Thursday, January 29, 2009


In 1776, the United States was founded. We became a country. 

In 1790, the first official census was taken and the country consisted of 3.9 million people. In 1790, there were 15 States, 30 Senators, and 105 House Representatives for a total of 135 Representatives and an estimated 3.9 million people.
So, in 1790, there was a ratio of one congressional representative to each of 28,889 represented.

In 1959, Hawaii became the 50th state. The 1960 census recorded 180.67 million people. In 1960, there were 50 states (plus the district of columbia), 100 Senators, and 435 House Representatives for a total of 535 Representatives and an estimated 180.67 million people.

So, in 1960, there was a ratio of one congressional representative to each of 337,703 represented.

In 2008, the census estimates were about 303.76 million people. The number of representatives has not changed since 1960 (535).
So, in 2008, there was a ratio of one congressional representative to each of 567,781 represented.

Wow, think about that for a moment. Since the first days of our republic, our level of representation in the American government has decreased by a factor of 19. So, my representation has a statistical value of 5.26% with respect to its original worth.

Does this make me less of an american? Debatable, but it does mean that my vote is statistically equal to 5.26% of the value of the votes of 1790 era americans. My elected representatives understand this and because of lobbying and other nefarious policies that are 'widely accepted' in washington, my vote is probably worth less. How could i ever hope to get any representation in the congress? If 567,000 people were to march to the capital, it equates to one congressperson. One. That's less than one fifth of one percent of the representative body. To compare to recent events, it is estimated that 1.8 million people turned out on the mall for Obama's inauguration. This would be about 3 legislators (or less than 1 percent of congress).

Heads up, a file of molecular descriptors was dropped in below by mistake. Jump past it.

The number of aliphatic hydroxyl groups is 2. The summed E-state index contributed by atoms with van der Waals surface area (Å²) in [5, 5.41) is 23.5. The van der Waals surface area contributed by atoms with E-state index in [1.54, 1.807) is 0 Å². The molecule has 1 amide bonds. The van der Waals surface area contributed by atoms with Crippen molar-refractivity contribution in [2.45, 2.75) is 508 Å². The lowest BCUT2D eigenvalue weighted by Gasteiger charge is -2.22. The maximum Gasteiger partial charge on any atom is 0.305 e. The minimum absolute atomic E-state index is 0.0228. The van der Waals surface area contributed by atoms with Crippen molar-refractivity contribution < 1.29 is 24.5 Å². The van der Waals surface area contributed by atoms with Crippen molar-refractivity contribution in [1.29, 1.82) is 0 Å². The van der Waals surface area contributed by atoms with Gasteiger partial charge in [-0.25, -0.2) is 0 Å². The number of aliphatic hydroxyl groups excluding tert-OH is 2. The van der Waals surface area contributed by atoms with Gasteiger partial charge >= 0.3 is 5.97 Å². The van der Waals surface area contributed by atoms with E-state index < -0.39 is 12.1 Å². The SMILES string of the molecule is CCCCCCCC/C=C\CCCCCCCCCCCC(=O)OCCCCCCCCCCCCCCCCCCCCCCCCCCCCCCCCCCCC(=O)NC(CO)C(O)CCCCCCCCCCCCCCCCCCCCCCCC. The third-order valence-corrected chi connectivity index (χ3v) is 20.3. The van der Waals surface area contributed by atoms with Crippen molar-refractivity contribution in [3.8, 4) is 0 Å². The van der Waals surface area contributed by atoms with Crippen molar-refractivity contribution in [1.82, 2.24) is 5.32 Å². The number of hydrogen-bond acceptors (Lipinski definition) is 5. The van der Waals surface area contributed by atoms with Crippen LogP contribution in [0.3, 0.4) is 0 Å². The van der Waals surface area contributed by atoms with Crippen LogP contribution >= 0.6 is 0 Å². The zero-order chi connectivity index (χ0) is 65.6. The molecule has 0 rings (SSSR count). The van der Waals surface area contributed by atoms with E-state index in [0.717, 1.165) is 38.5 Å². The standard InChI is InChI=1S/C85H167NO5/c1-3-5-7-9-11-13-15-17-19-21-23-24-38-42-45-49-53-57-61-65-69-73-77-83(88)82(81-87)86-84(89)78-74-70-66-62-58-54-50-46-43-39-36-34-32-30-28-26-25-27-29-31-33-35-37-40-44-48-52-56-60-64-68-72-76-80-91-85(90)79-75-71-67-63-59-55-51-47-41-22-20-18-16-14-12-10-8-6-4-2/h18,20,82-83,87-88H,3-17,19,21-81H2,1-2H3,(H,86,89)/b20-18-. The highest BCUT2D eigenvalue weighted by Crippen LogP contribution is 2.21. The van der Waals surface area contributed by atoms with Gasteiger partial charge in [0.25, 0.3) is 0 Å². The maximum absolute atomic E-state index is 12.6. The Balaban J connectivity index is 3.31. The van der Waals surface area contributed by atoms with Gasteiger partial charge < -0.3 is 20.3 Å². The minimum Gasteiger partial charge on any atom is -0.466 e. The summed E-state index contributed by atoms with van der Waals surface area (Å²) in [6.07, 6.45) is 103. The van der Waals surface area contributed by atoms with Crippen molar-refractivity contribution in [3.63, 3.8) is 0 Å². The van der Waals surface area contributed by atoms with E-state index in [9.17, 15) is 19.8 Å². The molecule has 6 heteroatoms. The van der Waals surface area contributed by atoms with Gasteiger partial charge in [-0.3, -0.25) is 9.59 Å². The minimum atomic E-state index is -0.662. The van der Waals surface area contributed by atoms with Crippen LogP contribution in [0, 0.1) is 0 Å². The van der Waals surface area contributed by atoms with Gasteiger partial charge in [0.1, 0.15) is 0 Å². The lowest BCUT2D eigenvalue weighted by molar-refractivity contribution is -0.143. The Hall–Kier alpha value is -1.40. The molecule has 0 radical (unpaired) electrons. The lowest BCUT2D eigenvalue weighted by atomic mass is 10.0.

What's the point?

First point: I am paying about 34% of my income in american (federal) taxes and receiving a value equal to 5.26% of the representation elicited by the Constitution. That's not fuzzy math. That's a rip-off.

Second point: I do not feel properly represented in congress and i do not believe that any change in my taxes (up or down) would result in any change (better or worse) in my congressional representation.

Third point: I think most people understand this math, or at least agree that they are not properly represented by the congress. I also believe that this discrepancy between representation and taxation is the root cause of poor voter turnout. (FYI- even in the latest presidential election, only 56.8% of eligible voters or 132.6 million people actually voted).

I also believe that it is not really possible for the congressional caucuses to actually represent us. How could they? I am sure that they are doing their best, but the task is an improbable burden. 535 people representing 300 million people? It doesn't work. The sooner we all admit to this, the sooner we can get on with the business of advancing our culture and perfecting our republic.

We need to change the ratio of representatives to the represented. Start right away. Constitutional amendment. Change it back to something reasonable, spread the power out a little bit, as the creators of the republic intended. The only way to do that is to increase the number of representatives, and i would argue that we should increase them by a factor of 19. Throw away the districting that exists right now and redistrict the entire country based on simple population statistics. 1900 Senators or 38 from each state. 8,265 in the House. Recreate a house and senate that represent the people. We need somewhere around 10,165 congressional representatives.

At least.

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